Bending a horse. Role of seatbones
Posted by Irina Yastrebova on Saturday, December 21, 2013 10:25 AM
Very often horses are much more willing to bend toward their soft or concave side. They are already "bent" on that side and they naturally take outside rein better, they feel softer on inside rein and easier to sit on that side. One of the main reasons for it is position of their back as it curves gently around rider's inside leg it also drops down a touch on inside to allow the rider to have a "place" to sit into. This happens due to a specific characteristic of the mammal spine including human's one. The vertebras on the side where spine is naturally concaved to are also rotated slightly down as a consequence the other side is convex and also pushed up.
Bending on concave side
When a horse is bending on the concave side the rider feels that his/her inside seatbone has a place to sit right into the horse with inside leg dropped down more vertically than outside leg, the inside leg also have an easy time staying near the girth because horse's body "creates" a place for it. Outside leg has more "horse" under it and wraps around the horse to stay behind the girth. This creates a clear feel for the rider that he/she sits more on inside seatbone. The challenge of bending concave side is in not allowing more bend than necessary and also being very aware of balance in the reins. If a horse starts to feel strong on inside rein it is because he is falling out through his outside shoulder and uses inside rein as a support to fall from.
Bending on convex side
When a horse tries to bend on convex side it is hard for him to create a bend through the spine which requires stretching muscles on opposite concave side, engaging muscles on long convex side and slightly rotating vertebras downward on convex side which are not used to such action. A rider must be aware of such tendencies and clearly feel horse's evasions to be able to change them. Otherwise, the horse will push the rider's inside seatbone up rendering it useless, most likely even push it to outside placing rider's inside seatbone in the middle of his back and dropping outside seatbone down. The rider has a false feeling of having more weight on inside seatbone. But the problem is rider's seatbones are not level, and not in the center being left and right of horse's spine. The inside leg in such situation starts to slide backwards: first, in attempt to regain a sense of balance that rider's body knows it has lost; second, because horse's ribs are bulging to the inside and the rider's inside leg has no "place". The leg sits "on top of a hill" and slides off either forward or backward at first chance. It is impossible to fix this situation properly without addressing the horse's back and the ribcage. Simply working inside rein alone will not do it. If rider kicks with his/her inside leg when it is in a wrong place and/or when the rider is sitting in the wrong place the action simply displaces the haunches instead of creating bend. I have seen cases where horses push up so much on convex side that I had to focus all my attention on not letting them push my seat up and out. Every time I succeeded at the task bending was easy to accomplish. When bending the convex side it is important not to push too much down with the upper thigh of outside leg as this will encourage the horse to displace his ribcage to his favorite position diminishing or eliminating the bend. A rider must feel that he/she sits more toward the inside of the horse with outside leg rather softly wrapped around outside part of horse's barrel without too much gripping or pushing down.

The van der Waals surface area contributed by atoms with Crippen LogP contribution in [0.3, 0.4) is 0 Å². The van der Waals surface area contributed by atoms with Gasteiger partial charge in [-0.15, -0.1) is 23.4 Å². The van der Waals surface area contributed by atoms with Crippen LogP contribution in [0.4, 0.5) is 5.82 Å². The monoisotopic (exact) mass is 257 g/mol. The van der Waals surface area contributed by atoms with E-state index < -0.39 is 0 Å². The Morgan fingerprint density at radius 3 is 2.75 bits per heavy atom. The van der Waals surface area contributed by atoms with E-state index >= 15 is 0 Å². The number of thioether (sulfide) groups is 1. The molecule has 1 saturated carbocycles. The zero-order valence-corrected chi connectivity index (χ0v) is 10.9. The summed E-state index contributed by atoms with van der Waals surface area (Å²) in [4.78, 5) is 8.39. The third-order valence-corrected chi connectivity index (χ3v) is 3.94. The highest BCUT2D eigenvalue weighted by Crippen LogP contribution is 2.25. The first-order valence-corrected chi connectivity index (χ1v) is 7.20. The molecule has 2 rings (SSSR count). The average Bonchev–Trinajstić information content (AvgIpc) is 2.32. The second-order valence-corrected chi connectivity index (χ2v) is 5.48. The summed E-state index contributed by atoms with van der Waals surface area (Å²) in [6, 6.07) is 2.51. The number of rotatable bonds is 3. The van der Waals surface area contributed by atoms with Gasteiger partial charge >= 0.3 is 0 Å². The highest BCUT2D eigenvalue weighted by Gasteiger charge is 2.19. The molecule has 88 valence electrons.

If you click here you will open one of my pictures where I am riding Santo to the left. This is a moment during 10 m circle in trot. I am trotting toward the camera. You can clearly see that my inside leg appears more vertically down compare to outside leg which has more bend in the joints. Santo's ribcage is flatter on inside, he has gentle curve to the left in his whole body. Santo is fairly balanced as the line drawn down from between his ears following the line of his face will continue through the middle of his body parallel to his right front leg that is in a stance phase. My upper body on the other hand is not so well balanced :) If I draw a line through the two buttons of my coat it will not match Santo's line. This is because I am leaning forward more than I should :)
Also, if you subscribe to Dressage Today there is an article on passage by Hubertus Schmidt in June issue of 2013. Two pictures where horse is moving toward the camera show opposite trot phases. In both pictures it is clear that the whole horse is positioned to the left. Rider's inside leg is more vertical, she is sitting more into her inside seatbone and it looks like the horse gives her the room to sit there.
Position and actions of rider's seatbones play a major role in how well a horse will bend. Very often riders lose the bend in circles, shoulder-ins, half-passes, etc because they do not recognize that their seatbones have lost their position, not centered, not level and the horse is pushing them up or making them slide down without rider's awareness of the problem. Reins and legs can do only so much in this situation. Working on the seat, developing quiet, well placed seatbones is of outmost importance to become an effective rider.
Happy riding...
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My blog is about teaching, riding and training. I share what is important to me in my work with horses and riders. The writing helps me to think things over and have a better understanding of training ideas and priciples.
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